Polish New Wave - The History of a Phenomenon that Never Existed
Published on the occasion od the "Polish New Wave" project, curated by Łukasz Ronduda and Barbara Piwowarska, organized by Archfilm/Centre for Contemporary Art Ujazdowski Castle, Anthology Film Archives, Musée d'Art Moderne et Contemporain de Strasbourg, Polish Cultural Institute New York, with the generous support of the Polish Film Institute, Czarna Renia Foundation and the Adam Mickiewicz Institute.
"The Polish New Wave project and its accompaning publication is a long overdue and illuminating attempt to capture the phenomenon of Polish New Wave. Although the term was occasionally used in discourse on Polish cinema, it never caught on or gained a coherent meaning, in contrast to neighbouring Czechoslovakia, not to mention France. It is thus not surprising that the impulse to interrogate Polish New Wave was a recent film, Piotr Uklański's Summer Love.
Some essay authors, such as Mateusz Warner, Tadeusz Lubelski and Łukasz Ronduda, put this invisibility or marginalisation of the true New Wave in Polish cinema at the centre of their analysis. Others, such as Kuba Mikurda, Iwona Kurz and Piotr Kletowski, focus on specific examples of New Wave, the films of Skolimowski, Królikiewicz, Piwowski or Żuławski. While examples presented are quite varied, comprising features and documentary films, and belong to different periods of Polish history, they are linked by the directors' urge to break free of the established patterns of filmmaking.
Although Polish New Wave concerns specifically Polish cinema, the observations it contains and the approaches it offers should also be useful to researchers interested in European cinema at large." (Ewa Mazierska, University of Central Lancashire, UK)
"Polish New Wave presents cinema that examines and experiments with its own cinematic form. The direct inspiration for this project came from Summer Love, a recent feature film directed by Polish contemporary artist Piotr Uklański, which brings together the fields of contemporary art and professional film production. Existing in two parallel spheres (mass culture and the art institution), Summer Love can be described as the latest, radical new-wave gesture of Polish cinema. The idea of situating contemporary interdisciplinary artwork within the new-wave tradition has been further developed by the curators, serving as a pretext for the reconstruction of the history of Polish New Wave - a phenomenon that never existed.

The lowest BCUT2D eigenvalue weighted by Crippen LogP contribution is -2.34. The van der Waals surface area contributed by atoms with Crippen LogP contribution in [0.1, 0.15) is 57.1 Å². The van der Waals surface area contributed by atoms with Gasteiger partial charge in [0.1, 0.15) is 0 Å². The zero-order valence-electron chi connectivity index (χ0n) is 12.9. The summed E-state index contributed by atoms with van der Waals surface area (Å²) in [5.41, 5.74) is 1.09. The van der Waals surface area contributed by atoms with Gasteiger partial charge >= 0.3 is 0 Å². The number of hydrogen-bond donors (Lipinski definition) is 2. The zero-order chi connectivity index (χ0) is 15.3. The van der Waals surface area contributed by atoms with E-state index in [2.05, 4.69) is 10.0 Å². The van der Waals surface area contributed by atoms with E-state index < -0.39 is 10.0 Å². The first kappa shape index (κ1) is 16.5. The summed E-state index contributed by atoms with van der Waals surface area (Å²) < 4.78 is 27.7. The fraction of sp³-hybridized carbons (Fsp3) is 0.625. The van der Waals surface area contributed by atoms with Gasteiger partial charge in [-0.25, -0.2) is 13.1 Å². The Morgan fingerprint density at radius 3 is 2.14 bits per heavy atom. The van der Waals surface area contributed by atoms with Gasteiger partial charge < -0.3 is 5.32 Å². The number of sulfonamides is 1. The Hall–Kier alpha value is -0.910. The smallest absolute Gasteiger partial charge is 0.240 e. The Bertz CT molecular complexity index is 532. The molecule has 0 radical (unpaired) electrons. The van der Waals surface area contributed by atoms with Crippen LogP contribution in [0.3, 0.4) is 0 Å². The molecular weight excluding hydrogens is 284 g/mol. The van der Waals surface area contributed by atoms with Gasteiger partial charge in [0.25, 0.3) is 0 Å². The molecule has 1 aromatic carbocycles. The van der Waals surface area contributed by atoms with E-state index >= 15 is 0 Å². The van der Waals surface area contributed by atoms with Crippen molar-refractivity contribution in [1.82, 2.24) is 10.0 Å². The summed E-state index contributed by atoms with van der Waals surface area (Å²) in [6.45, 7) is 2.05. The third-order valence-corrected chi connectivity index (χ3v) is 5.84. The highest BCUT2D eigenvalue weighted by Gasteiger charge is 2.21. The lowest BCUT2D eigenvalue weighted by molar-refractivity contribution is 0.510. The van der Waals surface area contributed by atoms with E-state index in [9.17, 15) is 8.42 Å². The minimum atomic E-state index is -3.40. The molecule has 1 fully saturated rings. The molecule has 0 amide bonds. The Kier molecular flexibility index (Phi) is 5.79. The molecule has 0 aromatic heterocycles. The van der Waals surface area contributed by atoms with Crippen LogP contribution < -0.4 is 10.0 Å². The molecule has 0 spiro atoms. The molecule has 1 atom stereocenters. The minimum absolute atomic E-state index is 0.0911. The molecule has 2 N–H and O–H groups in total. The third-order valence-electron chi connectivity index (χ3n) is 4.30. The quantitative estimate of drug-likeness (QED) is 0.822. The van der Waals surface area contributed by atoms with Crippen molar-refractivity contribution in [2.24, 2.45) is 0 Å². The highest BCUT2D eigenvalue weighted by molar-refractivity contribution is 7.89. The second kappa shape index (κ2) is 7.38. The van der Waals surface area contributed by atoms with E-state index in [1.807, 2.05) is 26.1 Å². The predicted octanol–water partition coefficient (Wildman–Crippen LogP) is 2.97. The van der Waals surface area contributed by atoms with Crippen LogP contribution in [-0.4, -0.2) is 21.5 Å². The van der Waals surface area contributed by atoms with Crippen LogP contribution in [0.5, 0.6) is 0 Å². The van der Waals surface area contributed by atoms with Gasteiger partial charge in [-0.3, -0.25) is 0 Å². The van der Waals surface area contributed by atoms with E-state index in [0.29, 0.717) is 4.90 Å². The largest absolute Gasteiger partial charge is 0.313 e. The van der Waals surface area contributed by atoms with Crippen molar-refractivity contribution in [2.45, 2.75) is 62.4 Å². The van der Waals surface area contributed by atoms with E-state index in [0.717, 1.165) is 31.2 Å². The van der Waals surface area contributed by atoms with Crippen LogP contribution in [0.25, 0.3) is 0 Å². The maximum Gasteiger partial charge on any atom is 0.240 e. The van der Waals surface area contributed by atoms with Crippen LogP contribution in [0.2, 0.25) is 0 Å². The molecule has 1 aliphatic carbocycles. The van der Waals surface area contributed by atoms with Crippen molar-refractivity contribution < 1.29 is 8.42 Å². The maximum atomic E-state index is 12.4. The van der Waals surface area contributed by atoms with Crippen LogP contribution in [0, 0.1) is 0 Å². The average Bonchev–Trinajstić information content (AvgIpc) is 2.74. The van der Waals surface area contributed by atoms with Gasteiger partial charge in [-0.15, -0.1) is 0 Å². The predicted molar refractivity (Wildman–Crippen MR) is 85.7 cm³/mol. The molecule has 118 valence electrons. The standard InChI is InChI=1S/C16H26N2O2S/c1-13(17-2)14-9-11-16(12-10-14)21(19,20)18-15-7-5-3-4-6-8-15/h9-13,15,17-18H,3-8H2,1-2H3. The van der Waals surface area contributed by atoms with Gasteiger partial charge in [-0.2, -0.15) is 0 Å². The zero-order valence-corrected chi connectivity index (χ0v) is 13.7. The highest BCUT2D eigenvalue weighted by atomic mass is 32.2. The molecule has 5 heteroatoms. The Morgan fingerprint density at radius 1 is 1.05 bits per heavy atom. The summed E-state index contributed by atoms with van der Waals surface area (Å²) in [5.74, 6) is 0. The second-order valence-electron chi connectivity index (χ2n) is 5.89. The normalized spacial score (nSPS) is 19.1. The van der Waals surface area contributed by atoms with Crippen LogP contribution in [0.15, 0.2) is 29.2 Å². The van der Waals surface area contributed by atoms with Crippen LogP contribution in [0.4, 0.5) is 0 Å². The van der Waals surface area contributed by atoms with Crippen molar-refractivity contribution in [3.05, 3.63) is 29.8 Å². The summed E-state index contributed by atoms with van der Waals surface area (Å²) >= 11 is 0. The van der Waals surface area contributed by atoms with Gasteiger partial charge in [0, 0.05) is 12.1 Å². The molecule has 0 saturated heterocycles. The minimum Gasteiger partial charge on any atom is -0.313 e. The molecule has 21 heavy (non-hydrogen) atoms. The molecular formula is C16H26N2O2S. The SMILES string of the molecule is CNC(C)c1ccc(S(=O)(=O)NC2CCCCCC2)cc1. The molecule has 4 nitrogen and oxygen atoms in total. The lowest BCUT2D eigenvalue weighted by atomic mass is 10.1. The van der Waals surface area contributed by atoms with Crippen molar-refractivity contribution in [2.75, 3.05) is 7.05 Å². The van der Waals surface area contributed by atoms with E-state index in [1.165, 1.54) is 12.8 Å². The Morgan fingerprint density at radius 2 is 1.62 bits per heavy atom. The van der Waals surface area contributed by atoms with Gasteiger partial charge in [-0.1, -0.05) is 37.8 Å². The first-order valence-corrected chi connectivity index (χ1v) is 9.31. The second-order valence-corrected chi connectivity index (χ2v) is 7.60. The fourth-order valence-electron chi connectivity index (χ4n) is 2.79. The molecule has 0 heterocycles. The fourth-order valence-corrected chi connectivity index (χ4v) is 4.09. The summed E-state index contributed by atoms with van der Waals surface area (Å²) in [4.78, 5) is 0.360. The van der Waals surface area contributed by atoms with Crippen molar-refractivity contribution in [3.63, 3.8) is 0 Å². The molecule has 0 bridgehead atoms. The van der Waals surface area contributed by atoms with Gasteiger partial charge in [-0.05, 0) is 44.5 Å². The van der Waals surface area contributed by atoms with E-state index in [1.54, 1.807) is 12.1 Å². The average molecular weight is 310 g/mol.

The film program presents a selection of feature and documentary films made in the years 1964-2006. Part of an ongoing research into Polish cinema, this program features the work of filmmakers interested in the radicalisation of the filmic language. All of the works presented, each in their own way, transgress the traditional methods of narrative building characteristic of their genres. This unconventional treatment of the cinematic form situates these films somewhere between cinema and contemporary art. Due to the conscious conceptualisation and formal innovation, the majority of the works presented here could not enter mainstream circulation and were never fully appreciated by the conservative Polish film community; at the same time, the fact that many of them steered clear of using the discourse of contemporary art, had effectively excluded them from the context of the art institution. It needs to be pointed out that in the history of Polish cinema the New Wave, unlike the French Nouvelle Vague of the 1960's, never appeared as a precisely defined, distinct current. Therefore, by introducing the term 'Polish New Wave' we aim to define an ahistorical phenomenon permitting us to mark out a group of films that share a common domain between art and cinema, irrespective of the time and historical period of their making." ("Curators' Introdiction", Łukasz Ronduda, Barbara Piwowarska)
- Polish New Wave. The History of a Phenomenon that Never Existed
edited by Łukasz Ronduda, Barbara Piwowarska
Publishers: Adam Mickiewicz Institute; CCA Ujzadowski Castle, Warsaw 2008
languages: english, polish
224 pages, hard cover